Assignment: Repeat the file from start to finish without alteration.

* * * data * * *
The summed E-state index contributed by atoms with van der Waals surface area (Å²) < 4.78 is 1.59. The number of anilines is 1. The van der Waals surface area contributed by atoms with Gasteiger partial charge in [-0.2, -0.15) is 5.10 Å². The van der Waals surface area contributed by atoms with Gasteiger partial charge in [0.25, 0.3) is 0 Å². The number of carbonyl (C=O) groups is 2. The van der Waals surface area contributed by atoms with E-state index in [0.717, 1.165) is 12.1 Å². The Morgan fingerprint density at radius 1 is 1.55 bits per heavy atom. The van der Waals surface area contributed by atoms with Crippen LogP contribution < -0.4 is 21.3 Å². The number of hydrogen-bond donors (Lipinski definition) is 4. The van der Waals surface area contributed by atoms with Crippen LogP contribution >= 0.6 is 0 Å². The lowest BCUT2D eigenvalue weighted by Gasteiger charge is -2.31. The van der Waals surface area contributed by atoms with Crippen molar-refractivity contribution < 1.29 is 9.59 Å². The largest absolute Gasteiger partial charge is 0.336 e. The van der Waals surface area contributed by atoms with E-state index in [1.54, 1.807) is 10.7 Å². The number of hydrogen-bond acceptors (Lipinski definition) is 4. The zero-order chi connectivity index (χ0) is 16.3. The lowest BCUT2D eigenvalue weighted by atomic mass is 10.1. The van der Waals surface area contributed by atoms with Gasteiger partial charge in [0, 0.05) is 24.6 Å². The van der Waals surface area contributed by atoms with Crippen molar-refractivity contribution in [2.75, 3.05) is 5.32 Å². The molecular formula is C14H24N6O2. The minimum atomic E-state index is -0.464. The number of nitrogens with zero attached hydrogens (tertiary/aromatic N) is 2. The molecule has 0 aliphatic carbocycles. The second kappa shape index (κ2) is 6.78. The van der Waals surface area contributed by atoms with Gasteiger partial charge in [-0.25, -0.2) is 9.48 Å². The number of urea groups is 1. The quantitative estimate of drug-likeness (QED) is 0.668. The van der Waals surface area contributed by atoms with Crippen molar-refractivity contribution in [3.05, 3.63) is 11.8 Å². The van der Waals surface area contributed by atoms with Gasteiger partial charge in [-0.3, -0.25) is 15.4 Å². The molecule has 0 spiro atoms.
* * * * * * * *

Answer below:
The summed E-state index contributed by atoms with van der Waals surface area (Å²) < 4.78 is 1.59. The number of anilines is 1. The van der Waals surface area contributed by atoms with Gasteiger partial charge in [-0.2, -0.15) is 5.10 Å². The van der Waals surface area contributed by atoms with Gasteiger partial charge in [0.25, 0.3) is 0 Å². The number of carbonyl (C=O) groups is 2. The van der Waals surface area contributed by atoms with E-state index in [0.717, 1.165) is 12.1 Å². The Morgan fingerprint density at radius 1 is 1.55 bits per heavy atom. The van der Waals surface area contributed by atoms with Crippen LogP contribution < -0.4 is 21.3 Å². The number of hydrogen-bond donors (Lipinski definition) is 4. The van der Waals surface area contributed by atoms with Crippen LogP contribution >= 0.6 is 0 Å². The lowest BCUT2D eigenvalue weighted by Gasteiger charge is -2.31. The van der Waals surface area contributed by atoms with Crippen molar-refractivity contribution < 1.29 is 9.59 Å². The largest absolute Gasteiger partial charge is 0.336 e. The van der Waals surface area contributed by atoms with E-state index in [1.54, 1.807) is 10.7 Å². The number of hydrogen-bond acceptors (Lipinski definition) is 4. The zero-order chi connectivity index (χ0) is 16.3. The lowest BCUT2D eigenvalue weighted by atomic mass is 10.1. The van der Waals surface area contributed by atoms with Gasteiger partial charge in [0, 0.05) is 24.6 Å². The van der Waals surface area contributed by atoms with Crippen molar-refractivity contribution in [2.75, 3.05) is 5.32 Å². The molecular formula is C14H24N6O2. The minimum atomic E-state index is -0.464. The number of nitrogens with zero attached hydrogens (tertiary/aromatic N) is 2. The molecule has 0 aliphatic carbocycles. The second kappa shape index (κ2) is 6.78. The van der Waals surface area contributed by atoms with Gasteiger partial charge in [-0.25, -0.2) is 9.48 Å². The number of urea groups is 1. The quantitative estimate of drug-likeness (QED) is 0.668. The van der Waals surface area contributed by atoms with Crippen molar-refractivity contribution in [3.05, 3.63) is 11.8 Å². The van der Waals surface area contributed by atoms with Gasteiger partial charge in [-0.3, -0.25) is 15.4 Å². The molecule has 0 spiro atoms.